The Asian Security Conference, more popularly known as the Shangri La Dialogue—held every June in Singapore’s Shangri La Hotel—always attracts the attention it deserves because of the high-octane presence of top security practitioners from Asia-Pacific countries and beyond. This year too, it was no different, although India was a notable absentee.
As top ministers, serving and retired military officers, strategic affairs analysts, think-tank heads and foreign policy honchos trooped into the conference from 2 to 4 June, two broad themes dominated the discourse: One, how to deal with North Korea and two, the need to continue with ‘rules-based order in Asia’—in other words, perpetuate long-standing American dominance in the region—in the face of increasing Chinese assertiveness in South China Sea dispute.
Australian Prime Minister Malcolm Turnbull, opening the conference, set the tone for the discussions for the sessions to follow when he remarked, “We should be under no illusions: if we are to maintain the dynamism of our region, then we must preserve the rules-based structure that has enabled it thus far. This means cooperation, not unilateral actions to seize or create territory or militarise disputed areas. This means competing within the framework of international law, not winning through corruption, interference or coercion. However, the economic, political and strategic currents that have carried us for generations are increasingly difficult to navigate.” The reference to China could not have been clearer.
Turnbull’s speech was the cue. Over the next two days, speaker after speaker—from Defence Minister of Japan to her counterpart from France—almost everyone used the term ‘rules-based order,’ and stressed on the need to have freedom of navigation in South China Sea perhaps much to the chagrin of Chinese delegates present in the room in substantial numbers. In fact, the constant reference to the term ‘rules-based order,’ which essentially meant a rebuke to China’s continuing defiance of last year’s ruling by the Permanent Court of Arbitration in The Hague that found China’s nine-dash line claim invalid under international law, provoked a senior PLA officer to point out that China and the ASEAN members were working out their own arrangement in South China Sea.
In a pointed reference to Japanese Defence Minister’s speech, Senior Captain Zhang Ye, Head, World Naval Research Office, People’s Liberation Army, said “in your speech you said you are deeply concerned about the situation in South China Sea and you gave us a gloomy picture of the situation in terms of its rules and orders. But I would like to tell another story, because we all know that the situation in this area is much better than it was at this time last year. Last month, the framework of the Code of Conduct (CoC) has been approved by China and ASEAN countries and it is the fruit of the joint effort of China and the ASEAN countries and is also a very important step towards the development of the rule and order in this region.”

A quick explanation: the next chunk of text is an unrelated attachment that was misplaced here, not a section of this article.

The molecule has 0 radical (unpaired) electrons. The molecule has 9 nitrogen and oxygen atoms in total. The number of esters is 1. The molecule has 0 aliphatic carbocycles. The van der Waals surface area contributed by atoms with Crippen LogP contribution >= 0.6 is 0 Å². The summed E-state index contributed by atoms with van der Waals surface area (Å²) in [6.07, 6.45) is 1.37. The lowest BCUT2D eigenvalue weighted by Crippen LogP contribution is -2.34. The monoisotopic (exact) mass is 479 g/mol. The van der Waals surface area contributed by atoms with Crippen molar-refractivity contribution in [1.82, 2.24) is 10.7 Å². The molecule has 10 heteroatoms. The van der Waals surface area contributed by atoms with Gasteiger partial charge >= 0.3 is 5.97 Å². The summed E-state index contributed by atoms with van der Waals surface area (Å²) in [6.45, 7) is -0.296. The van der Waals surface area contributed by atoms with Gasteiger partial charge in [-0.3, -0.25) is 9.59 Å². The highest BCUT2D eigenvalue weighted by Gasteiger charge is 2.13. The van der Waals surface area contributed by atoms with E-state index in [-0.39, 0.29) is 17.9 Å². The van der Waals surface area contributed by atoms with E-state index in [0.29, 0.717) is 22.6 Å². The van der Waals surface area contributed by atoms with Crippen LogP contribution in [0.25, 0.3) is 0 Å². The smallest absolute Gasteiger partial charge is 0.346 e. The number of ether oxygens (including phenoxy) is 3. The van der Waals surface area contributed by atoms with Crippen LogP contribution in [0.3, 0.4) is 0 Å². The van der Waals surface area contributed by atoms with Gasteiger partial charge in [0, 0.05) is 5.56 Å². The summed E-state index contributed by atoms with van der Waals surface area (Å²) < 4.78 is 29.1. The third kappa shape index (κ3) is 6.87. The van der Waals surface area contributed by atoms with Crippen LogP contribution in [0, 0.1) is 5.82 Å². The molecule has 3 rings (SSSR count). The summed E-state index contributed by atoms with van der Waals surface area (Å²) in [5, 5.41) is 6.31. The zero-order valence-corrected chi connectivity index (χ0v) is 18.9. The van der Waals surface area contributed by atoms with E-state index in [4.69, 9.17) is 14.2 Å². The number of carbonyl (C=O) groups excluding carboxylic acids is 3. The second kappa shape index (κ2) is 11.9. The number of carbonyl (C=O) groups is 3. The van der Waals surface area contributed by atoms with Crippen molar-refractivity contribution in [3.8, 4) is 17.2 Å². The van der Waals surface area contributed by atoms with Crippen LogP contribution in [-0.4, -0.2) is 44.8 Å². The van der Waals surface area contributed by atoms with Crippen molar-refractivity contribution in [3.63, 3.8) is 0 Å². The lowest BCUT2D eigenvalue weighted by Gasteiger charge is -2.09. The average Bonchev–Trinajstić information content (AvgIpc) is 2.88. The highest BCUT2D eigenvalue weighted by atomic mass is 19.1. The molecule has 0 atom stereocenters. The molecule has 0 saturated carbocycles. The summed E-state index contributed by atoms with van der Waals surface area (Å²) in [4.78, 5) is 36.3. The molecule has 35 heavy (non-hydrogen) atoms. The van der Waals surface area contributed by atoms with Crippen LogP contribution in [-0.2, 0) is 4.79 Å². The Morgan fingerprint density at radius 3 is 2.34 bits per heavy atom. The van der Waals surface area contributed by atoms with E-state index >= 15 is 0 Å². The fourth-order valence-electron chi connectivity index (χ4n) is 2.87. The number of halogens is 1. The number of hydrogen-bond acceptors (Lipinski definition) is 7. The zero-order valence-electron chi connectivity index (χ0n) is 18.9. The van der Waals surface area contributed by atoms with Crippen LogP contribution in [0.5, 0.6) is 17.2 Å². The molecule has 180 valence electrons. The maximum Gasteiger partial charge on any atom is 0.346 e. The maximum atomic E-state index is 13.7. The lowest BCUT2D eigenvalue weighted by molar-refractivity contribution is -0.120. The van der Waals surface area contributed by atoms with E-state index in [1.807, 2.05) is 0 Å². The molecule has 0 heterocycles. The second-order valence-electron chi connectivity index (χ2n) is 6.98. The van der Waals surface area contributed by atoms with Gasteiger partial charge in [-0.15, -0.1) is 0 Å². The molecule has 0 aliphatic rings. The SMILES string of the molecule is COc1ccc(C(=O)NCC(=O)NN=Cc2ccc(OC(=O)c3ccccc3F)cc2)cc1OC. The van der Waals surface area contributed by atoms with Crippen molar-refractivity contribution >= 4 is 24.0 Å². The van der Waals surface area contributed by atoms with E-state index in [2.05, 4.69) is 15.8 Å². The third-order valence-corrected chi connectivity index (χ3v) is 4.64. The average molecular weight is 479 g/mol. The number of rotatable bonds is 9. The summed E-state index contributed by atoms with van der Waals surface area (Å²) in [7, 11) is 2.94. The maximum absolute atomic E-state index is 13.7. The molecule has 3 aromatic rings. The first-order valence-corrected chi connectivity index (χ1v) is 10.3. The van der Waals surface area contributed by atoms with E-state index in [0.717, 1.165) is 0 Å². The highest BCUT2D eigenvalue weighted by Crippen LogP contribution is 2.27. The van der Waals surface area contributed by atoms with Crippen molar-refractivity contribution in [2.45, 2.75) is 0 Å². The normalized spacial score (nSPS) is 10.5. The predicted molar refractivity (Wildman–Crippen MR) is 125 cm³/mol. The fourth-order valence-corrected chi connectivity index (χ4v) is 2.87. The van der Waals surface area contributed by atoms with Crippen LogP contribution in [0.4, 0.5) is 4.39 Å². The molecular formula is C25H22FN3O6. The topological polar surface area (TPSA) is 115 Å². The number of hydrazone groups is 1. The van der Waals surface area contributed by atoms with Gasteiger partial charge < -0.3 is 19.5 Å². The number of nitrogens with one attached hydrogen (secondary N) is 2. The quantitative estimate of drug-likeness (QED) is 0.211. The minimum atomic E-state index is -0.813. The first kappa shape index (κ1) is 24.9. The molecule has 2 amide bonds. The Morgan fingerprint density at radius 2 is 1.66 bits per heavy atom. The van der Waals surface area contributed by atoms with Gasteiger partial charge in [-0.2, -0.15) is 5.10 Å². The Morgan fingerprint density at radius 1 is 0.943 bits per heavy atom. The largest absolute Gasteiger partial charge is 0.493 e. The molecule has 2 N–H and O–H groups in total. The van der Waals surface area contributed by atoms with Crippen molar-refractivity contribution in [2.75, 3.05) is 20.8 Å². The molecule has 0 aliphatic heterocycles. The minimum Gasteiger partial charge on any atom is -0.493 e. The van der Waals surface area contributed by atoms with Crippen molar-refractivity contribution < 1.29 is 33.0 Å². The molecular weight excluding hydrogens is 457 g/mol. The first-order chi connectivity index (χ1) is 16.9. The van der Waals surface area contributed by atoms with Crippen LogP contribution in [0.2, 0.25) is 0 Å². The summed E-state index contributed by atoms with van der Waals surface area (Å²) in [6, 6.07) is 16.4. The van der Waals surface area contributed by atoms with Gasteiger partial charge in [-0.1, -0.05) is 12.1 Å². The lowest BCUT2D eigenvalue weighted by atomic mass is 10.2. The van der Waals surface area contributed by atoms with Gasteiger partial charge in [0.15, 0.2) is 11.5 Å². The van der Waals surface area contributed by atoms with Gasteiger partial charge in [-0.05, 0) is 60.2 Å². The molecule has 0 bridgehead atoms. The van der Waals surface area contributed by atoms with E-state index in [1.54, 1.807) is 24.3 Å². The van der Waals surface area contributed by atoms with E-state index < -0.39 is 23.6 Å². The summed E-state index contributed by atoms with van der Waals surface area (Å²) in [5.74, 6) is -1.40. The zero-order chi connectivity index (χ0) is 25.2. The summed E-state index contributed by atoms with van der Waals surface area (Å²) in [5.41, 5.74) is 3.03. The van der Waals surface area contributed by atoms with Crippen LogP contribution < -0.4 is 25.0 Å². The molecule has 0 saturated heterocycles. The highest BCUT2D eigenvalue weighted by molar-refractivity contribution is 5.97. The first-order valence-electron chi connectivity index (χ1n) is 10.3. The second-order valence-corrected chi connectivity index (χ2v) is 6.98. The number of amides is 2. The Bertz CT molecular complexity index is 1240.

As expected, the South China Sea situation apart, North Korea and its belligerence was the central point of discussions. US Secretary of Defence James Mattis did not make any bones about what his country felt. “The United States regards the threat from North Korea as a clear and present danger,” he stated up front and sought a commitment from China to rein in the North Korean regime. “We believe China will come to recognise North Korea as a strategic liability, not an asset – a liability inciting increased disharmony and causing peace-loving populations in the region to increase defence spending,” Mattis stated.
Mattis’ speech which also sought to reassure the world that US will continue to be as engaged in Asia was however greeted with scepticism around the room, coming as it did on the back of the Trump Administration’s announcement shortly before the Singapore event that it was withdrawing from the Paris Climate accord.
While the US and China had, as usual, the most dominant presence, India’s absence was a much-discussed point on the sidelines of the summit. New Delhi had decided to pull out the official delegation at the last moment since the organisers—the Singapore government and British think-tank, the International Institute of Strategic Studies (IISS)—offered a ‘less significant’ speaking slot to India’s Minister of State (MoS) for Defence Dr. Subhash Bhamre, who was to stand in for Defence Minister Arun Jaitley, unable to make it to Singapore because of his preoccupation with the Finance Ministry. India also objected to Dr Bhamre being ranked lower than the chairman of Pakistan’s Joint Chiefs of Staff, Gen Zubair Mahmood Hayat.
Despite no official presence except its High Commissioner to Singapore, Javed Ashraf, India found mention as important player in the region in the speeches delivered by different ministers at the summit. Mattis in fact quoted Prime Minister Narendra Modi. “As Prime Minister Modi of India has stated so clearly, respecting freedom of navigation and adhering to international norms are essential for peace and economic growth in the interlinked geography of the Indo-Pacific,” Mattis said rather unexpectedly in his speech. The lesson is: India must attend the conference if only to project its own viewpoint forcefully.
Overall, the conference managed to flag most security concerns plaguing the region. No concrete solutions were found of course but then such gatherings are perhaps meant to provide an occasion to discuss and deliberate but not find solutions.
Nitin A Gokhale
(The author attended the Shangri La Dialogue 2017 at the invitation of IISS)